Mongolian Mining Engineer about Studying at St. Petersburg Mining University
The mining industry is one of the most prestigious sectors in Mongolia. A this year's graduate of Saint-Petersburg Mining University shared the story of how she ended up as a student of the first higher technical University in Russia. Now she is back home, working as the Underground Mining Specialist at a local mining company.
According to Uugantuya Gantulga, nowadays only a tiny proportion of Mongolians can speak Russian. The country sees itself more as a part of Asia. Hence it is actively developing partnering relationships with Japan and China. Yet as a schoolgirl, Uugantuya was studying Japanese; she also undertook an exchange visit to Japan. Upon completion of school with a focus on physics and math, she enrolled in the Department of Geology and Geophysics of the National University of Mongolia.
"Mongolian people have deep respect towards Russian scientific school. Everyone in the country knows these were Russians who laid the foundation for the mining sector. The quality of engineering education is much higher compared to my country as well. When I was in my first year, I won the Russian Government scholarship. These are usually awarded to my country's citizens on an annual basis, and to get one, I had to pass several exams. I did not speak Russian at all, but fortunately, I impressed the admissions board with my knowledge of mathematics. Since I wanted to work in the mineral resources sector, I was given a quota to study at St. Petersburg Mining University. Back then, I already knew that Mining University is considered to be one of the best and most prestigious mining & engineering schools in Russia. It is also the University from which the first President of Mongolia, Punsalmaagiin Ochirbat, graduated.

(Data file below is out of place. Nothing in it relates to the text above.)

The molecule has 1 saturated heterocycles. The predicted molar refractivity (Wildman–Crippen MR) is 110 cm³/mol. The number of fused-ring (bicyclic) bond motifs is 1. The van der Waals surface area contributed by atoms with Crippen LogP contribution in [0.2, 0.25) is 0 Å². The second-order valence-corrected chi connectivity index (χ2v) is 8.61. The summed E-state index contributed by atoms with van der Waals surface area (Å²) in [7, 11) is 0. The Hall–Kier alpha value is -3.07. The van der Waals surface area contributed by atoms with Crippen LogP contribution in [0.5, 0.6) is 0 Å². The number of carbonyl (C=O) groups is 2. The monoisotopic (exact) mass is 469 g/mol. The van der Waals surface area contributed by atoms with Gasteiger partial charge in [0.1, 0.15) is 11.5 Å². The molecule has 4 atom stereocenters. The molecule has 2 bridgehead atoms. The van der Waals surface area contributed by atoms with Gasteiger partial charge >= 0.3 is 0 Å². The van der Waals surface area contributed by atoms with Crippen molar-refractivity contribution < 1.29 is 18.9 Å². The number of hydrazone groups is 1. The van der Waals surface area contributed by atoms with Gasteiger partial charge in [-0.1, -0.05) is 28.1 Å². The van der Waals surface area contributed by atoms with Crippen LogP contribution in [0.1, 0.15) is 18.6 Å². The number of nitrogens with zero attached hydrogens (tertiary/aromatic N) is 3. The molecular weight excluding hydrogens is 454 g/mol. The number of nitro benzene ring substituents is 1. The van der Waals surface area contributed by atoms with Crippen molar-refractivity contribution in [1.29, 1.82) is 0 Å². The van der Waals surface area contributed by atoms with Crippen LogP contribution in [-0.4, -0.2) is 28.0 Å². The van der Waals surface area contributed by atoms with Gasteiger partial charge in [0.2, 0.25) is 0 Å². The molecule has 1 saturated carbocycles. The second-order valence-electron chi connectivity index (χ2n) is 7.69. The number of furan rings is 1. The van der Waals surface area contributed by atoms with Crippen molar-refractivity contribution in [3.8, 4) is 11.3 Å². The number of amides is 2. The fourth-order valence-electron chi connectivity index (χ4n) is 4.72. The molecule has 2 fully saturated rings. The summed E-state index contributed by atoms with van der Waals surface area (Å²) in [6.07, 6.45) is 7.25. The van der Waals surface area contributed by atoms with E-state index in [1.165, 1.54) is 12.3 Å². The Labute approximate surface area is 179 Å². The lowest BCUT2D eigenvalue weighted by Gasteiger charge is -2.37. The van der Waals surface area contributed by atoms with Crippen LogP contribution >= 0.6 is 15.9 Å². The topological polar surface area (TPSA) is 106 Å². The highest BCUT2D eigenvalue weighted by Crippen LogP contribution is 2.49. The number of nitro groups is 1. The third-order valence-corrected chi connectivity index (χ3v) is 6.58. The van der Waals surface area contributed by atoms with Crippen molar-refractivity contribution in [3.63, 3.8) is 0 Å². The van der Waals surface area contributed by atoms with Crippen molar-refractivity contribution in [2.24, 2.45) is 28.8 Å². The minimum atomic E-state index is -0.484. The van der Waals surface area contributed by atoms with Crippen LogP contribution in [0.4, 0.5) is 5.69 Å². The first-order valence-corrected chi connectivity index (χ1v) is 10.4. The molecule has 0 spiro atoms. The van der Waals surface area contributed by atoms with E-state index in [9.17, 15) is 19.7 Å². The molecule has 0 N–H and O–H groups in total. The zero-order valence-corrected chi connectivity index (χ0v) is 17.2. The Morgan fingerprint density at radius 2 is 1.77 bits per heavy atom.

"I wanted to evolve in the field that cannot be properly studied in four years of the Bachelor's degree programme. So I knew I had to earn a Specialist degree. It may seem it was an 'extra' year I spent on studies, but it actually helped me to get a job. In today's labour market, it is the competency level that counts, most notably when referring to a degree certificate obtained from the foreign university. Thus I remember thinking to myself, why would I ever need those disciplines? I was a student; I thought of them as being redundant and, frankly sparking, I doubted I would ever find them useful. Only when I got a job, I realised I was wrong, and there was value in studying those disciplines too. For instance, my knowledge of MacroMine and AutoCad, which we used to draw sketches of mining workings, came in quite handy. Overall, mining engineer is an exciting occupation, but not an easy one," admits the Mining University's graduate.
Upon return home, Uugantuya got hired by Max Group, a domestic corporation operating across a variety of industry, including gold mining. Uugantuya's role there lies in medium-term planning of surface mining operations at the Khan Altai deposit.
While studying at Mining University, Uugantuya undertook an internship at Rio Tinto, an Anglo-Australian multinational company ranked within the top 3 largest metal and mining corporations globally. After gaining some practical experience, probably a few years later, the Mongolian graduate intends to return to the company, but this time as a full-time specialist.